Illustration by Suneesh K.
Note to readers: Healing Space is a weekly series that helps you dive into your mental health and take charge of your wellbeing through practical DIY self-care methods.
Whether you’re a cricket fan or your son just came last in the 100-metres at his school sports day, or your colleague got a promotion, or a rival won a project, you have probably faced some form of resentment when someone else won. Children who are not taught to celebrate others' victory can throw tantrums, toss pieces of their game or toy, and become violent. As we have seen recently, so can adults who have never learnt to take loss in their stride.
Often, this behaviour has been reinforced by parents who ‘allow’ the child to win at family games. Which is why the Cadbury Bournvita advertisement in which the mother races her son and says ‘when he defeats me I would have won’ is such a great example of knowing how to lose on both ends.
Yet, we all roll our eyes at children’s sports events in which primary schools declare ‘no one wins’ and ‘everyone gets a participation certificate’ too. Because that’s just not real life. Just as we can’t win all the time, neither can we never win.
This is because we are also hardwired to win. Psychology professor Ian Robertson of Trinity College, London, studies winning and has claimed “All species have hierarchies and your position in the hierarchy will determine your health, your mental function, your mood.”
Research tells us that we can relate mood disorders directly to winning, its impact on serotonin levels and increased testosterone. Positive wins motivate us to drive ourselves harder. Studies have shown this is true of primates and birds, that loss and defeat can lead to depressive symptoms. This is how researchers Schjelderup-Ebbe coined the term ‘pecking order’ by observing fowl, to indicate who wins and loses is not in fact just a game, it has survival value.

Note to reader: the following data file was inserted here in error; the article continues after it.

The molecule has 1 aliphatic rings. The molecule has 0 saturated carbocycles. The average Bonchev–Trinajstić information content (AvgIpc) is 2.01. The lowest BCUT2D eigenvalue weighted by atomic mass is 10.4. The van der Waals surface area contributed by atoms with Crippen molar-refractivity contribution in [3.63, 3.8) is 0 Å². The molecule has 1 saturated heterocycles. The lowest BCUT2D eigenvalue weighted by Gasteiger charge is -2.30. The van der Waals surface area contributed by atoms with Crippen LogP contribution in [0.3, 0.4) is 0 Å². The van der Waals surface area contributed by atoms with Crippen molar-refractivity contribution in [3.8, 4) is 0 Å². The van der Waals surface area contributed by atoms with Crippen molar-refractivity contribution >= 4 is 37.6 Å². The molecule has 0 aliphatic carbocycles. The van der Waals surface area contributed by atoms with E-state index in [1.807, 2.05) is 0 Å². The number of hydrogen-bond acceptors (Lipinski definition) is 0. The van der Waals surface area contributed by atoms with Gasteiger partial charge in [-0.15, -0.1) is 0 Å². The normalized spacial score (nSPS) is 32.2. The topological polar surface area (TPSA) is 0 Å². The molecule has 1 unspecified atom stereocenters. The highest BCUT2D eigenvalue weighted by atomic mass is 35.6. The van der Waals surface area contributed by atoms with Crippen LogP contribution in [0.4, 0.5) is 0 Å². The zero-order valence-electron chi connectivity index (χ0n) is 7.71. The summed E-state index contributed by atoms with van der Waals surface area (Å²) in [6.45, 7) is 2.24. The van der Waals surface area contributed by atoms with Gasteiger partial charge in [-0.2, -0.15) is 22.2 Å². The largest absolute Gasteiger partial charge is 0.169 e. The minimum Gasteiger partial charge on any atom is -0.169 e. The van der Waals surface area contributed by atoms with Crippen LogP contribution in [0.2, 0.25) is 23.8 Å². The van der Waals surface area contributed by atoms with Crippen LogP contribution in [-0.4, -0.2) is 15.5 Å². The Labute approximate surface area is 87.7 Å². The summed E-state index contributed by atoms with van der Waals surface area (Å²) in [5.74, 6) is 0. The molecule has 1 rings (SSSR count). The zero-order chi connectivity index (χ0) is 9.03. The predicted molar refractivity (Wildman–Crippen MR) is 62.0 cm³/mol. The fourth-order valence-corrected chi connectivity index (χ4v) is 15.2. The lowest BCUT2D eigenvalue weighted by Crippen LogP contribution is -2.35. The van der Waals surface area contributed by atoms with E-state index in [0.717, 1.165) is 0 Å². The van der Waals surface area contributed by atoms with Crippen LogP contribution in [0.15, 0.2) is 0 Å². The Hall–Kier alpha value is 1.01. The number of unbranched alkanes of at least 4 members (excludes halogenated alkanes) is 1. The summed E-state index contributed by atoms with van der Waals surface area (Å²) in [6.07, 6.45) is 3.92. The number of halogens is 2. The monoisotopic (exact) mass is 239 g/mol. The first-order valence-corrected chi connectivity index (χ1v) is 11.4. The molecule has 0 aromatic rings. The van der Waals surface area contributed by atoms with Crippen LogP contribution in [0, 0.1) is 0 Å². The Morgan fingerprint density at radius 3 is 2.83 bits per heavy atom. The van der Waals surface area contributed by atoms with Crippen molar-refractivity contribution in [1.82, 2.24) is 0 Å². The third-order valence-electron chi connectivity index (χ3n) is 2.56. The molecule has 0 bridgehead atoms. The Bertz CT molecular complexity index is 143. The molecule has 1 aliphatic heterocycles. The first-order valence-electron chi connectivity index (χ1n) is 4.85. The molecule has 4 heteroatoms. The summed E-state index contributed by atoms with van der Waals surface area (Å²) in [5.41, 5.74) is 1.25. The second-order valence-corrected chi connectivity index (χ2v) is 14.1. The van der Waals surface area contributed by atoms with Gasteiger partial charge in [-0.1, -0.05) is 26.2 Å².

Loss can make people hostile and dysphoric. Over time and civilisation, sport has become one of the mechanisms by which human beings have ritualised wins and losses - through a choreographed process of what is known as escalation and de-escalation. The rules of the game are agreed on beforehand, and it is agreed that the one who loses the game de-escalates their aggression and submits to the winner, who escalates their aggression now through increased self-esteem and social esteem, demonstrated through whoops, cries, victory marches, parades, anthems, even song and dance. This is known as the Involuntary Defeat Strategy (IDS) and the Involuntary Winning Strategy (IWS) because they are triggered by the reptilian forebrain. Typically, these last momentarily, and subside by the time the opposing teams sit down to lunch together. Hypomania is the abnormality that occurs when the sequence fails to be terminated. That is, when we remain stuck in our defeat and our win. Typically, success begets success by riding on the wave of enthusiasm and defeat begets defeat by riding on the wave of loss.
So it’s often not sufficient to tell people ‘it was just a game’. When the defeat reaction has been triggered and sustained, it requires an intervention, such as positive reinforcement, to let the defeated party know that his state of defeat will not last forever. That it can be terminated, and reprogrammed, such that with encouragement, s/he can also win in the next round. It helps people know they don’t actually hate the person who defeated them, but they are hard-wired to feel stuck in their defeat reaction.
Constant training through multiple games in which one sometimes wins and sometimes loses helps a child understand how to terminate their IDS and activate their IWS. They learn that they may lose at some things even consistently (such as a child who does not have an aptitude for sports) but can equally win at other things (such as music). Teaching ourselves how to lose and how to stop feeling the loss are among the most important skills we can learn. IDS: Involuntary Defeat Strategy